Mad as hell

Teacher-blogger Anthony Cody is mad as hell about the NGA’s plans to create national standards behind closed doors, and he’s hoping teacher leaders aren’t going to take it anymore…

Sixty individuals, ONE teacher among them, will write national education standards in the next five months, in a secret process that excludes effective input from students, parents or teachers.

As teachers we spend a lot of time thinking about what we teach our students, and how to engage them in learning. When the National Governor’s Association (NGA) called for national education standards a few months back, some educators optimistically believed that we might be consulted in the process. After all, didn’t the entire No Child Left Behind fiasco teach us what happens when policies are enacted without the active engagement of the professionals expected to carry them out?

Apparently the national policy wonks are slow learners, Cody says in his Living in Dialogue blog at the Teacher Magazine/Education Week website. But he’s most upset by the decision to fabricate math and reading standards for the nation behind closed doors:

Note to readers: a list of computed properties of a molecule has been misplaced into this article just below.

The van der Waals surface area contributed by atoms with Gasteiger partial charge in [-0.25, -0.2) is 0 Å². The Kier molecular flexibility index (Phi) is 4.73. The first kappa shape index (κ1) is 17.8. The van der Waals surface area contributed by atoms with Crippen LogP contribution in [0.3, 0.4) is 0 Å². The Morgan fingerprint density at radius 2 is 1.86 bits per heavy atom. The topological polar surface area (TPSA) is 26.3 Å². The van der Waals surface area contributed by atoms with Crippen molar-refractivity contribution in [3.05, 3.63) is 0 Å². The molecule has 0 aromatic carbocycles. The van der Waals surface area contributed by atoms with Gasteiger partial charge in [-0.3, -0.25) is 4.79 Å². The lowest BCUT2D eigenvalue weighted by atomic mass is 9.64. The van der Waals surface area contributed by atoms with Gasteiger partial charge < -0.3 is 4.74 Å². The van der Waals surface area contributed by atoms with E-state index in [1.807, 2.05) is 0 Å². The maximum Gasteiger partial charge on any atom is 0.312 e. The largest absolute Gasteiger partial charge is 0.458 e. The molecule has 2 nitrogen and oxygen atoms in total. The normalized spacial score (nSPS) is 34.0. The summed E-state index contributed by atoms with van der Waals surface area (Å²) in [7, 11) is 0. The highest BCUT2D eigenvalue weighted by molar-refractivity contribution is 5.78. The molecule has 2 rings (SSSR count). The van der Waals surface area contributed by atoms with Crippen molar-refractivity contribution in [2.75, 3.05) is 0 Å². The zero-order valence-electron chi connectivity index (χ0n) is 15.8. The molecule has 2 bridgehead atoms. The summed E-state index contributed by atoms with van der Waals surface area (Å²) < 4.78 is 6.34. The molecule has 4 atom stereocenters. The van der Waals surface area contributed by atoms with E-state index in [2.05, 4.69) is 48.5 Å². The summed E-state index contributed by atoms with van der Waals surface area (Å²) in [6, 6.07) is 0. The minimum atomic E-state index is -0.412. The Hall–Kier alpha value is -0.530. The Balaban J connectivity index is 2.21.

One might expect our newspapers to be champions of a democratic process. But my own newspaper, the San Francisco Chronicle, wrote last month that secrecy in this project is “… a wise decision. A truly open process would result in the experts being lobbied by countless interest groups, and — given the still-controversial nature of national standards — it could torpedo the plan altogether.”

Heaven forbid “interest groups” such as teachers, parents and students should be given the opportunity to muck up these standards. They do not seem to be asking, but perhaps our first bit of input could be in the form of a collective howl of outrage.

In a small act of irony, Cody penned his protest over the Independence Day weekend. He includes contact information for anyone who’d like to write to the organizers of the national standards conclave. He also predicts that “This sets the stage for a national test, which presumably can be used in conjunction with No Child Left Behind to compare schools, teachers and students from coast to coast.”

Several of Cody’s Teacher Leaders Network colleagues have also been blogging about teacher voice at the policy table during the nation’s annual celebration of representative government. Renee Moore (TeachMoore) compares teachers who keep quiet on important school issues to “silent lambs.” And Nancy Flanagan (Teacher in a Strange Land) suggests that “studying the indicators that currently constitute effective teaching is the antithesis of liberty.”

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